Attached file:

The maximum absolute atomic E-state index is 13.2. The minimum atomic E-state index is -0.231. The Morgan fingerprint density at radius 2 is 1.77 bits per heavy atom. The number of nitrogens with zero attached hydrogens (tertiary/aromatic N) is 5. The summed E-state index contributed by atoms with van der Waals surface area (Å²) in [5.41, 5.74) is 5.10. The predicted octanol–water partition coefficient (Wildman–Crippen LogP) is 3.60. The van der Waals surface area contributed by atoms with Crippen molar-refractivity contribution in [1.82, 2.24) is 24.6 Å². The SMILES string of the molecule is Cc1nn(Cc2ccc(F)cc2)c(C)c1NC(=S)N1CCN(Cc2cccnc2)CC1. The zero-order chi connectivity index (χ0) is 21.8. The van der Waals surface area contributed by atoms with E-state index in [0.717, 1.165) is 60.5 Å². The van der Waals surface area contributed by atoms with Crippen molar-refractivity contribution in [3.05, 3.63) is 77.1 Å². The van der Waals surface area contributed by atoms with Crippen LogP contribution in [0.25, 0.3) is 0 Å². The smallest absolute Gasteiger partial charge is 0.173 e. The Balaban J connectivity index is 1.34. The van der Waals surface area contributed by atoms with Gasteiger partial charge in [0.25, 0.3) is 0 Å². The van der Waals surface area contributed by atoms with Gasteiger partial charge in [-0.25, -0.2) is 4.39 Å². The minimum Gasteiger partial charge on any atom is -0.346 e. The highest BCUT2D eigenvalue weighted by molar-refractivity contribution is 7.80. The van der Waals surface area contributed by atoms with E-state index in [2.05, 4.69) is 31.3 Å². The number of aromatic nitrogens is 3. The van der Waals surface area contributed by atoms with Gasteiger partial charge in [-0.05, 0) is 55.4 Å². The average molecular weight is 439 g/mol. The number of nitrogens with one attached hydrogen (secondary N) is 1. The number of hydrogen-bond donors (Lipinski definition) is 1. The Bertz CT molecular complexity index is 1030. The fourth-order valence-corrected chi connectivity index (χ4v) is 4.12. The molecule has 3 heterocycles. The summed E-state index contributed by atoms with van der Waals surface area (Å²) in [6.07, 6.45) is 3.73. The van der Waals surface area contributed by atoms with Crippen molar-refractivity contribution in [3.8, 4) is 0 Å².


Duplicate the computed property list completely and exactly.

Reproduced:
The maximum absolute atomic E-state index is 13.2. The minimum atomic E-state index is -0.231. The Morgan fingerprint density at radius 2 is 1.77 bits per heavy atom. The number of nitrogens with zero attached hydrogens (tertiary/aromatic N) is 5. The summed E-state index contributed by atoms with van der Waals surface area (Å²) in [5.41, 5.74) is 5.10. The predicted octanol–water partition coefficient (Wildman–Crippen LogP) is 3.60. The van der Waals surface area contributed by atoms with Crippen molar-refractivity contribution in [1.82, 2.24) is 24.6 Å². The SMILES string of the molecule is Cc1nn(Cc2ccc(F)cc2)c(C)c1NC(=S)N1CCN(Cc2cccnc2)CC1. The zero-order chi connectivity index (χ0) is 21.8. The van der Waals surface area contributed by atoms with E-state index in [0.717, 1.165) is 60.5 Å². The van der Waals surface area contributed by atoms with Crippen molar-refractivity contribution in [3.05, 3.63) is 77.1 Å². The van der Waals surface area contributed by atoms with Crippen LogP contribution in [0.25, 0.3) is 0 Å². The smallest absolute Gasteiger partial charge is 0.173 e. The Balaban J connectivity index is 1.34. The van der Waals surface area contributed by atoms with Gasteiger partial charge in [0.25, 0.3) is 0 Å². The van der Waals surface area contributed by atoms with Gasteiger partial charge in [-0.25, -0.2) is 4.39 Å². The minimum Gasteiger partial charge on any atom is -0.346 e. The highest BCUT2D eigenvalue weighted by molar-refractivity contribution is 7.80. The van der Waals surface area contributed by atoms with E-state index in [2.05, 4.69) is 31.3 Å². The number of aromatic nitrogens is 3. The van der Waals surface area contributed by atoms with Gasteiger partial charge in [-0.05, 0) is 55.4 Å². The average molecular weight is 439 g/mol. The number of nitrogens with one attached hydrogen (secondary N) is 1. The number of hydrogen-bond donors (Lipinski definition) is 1. The Bertz CT molecular complexity index is 1030. The fourth-order valence-corrected chi connectivity index (χ4v) is 4.12. The molecule has 3 heterocycles. The summed E-state index contributed by atoms with van der Waals surface area (Å²) in [6.07, 6.45) is 3.73. The van der Waals surface area contributed by atoms with Crippen molar-refractivity contribution in [3.8, 4) is 0 Å².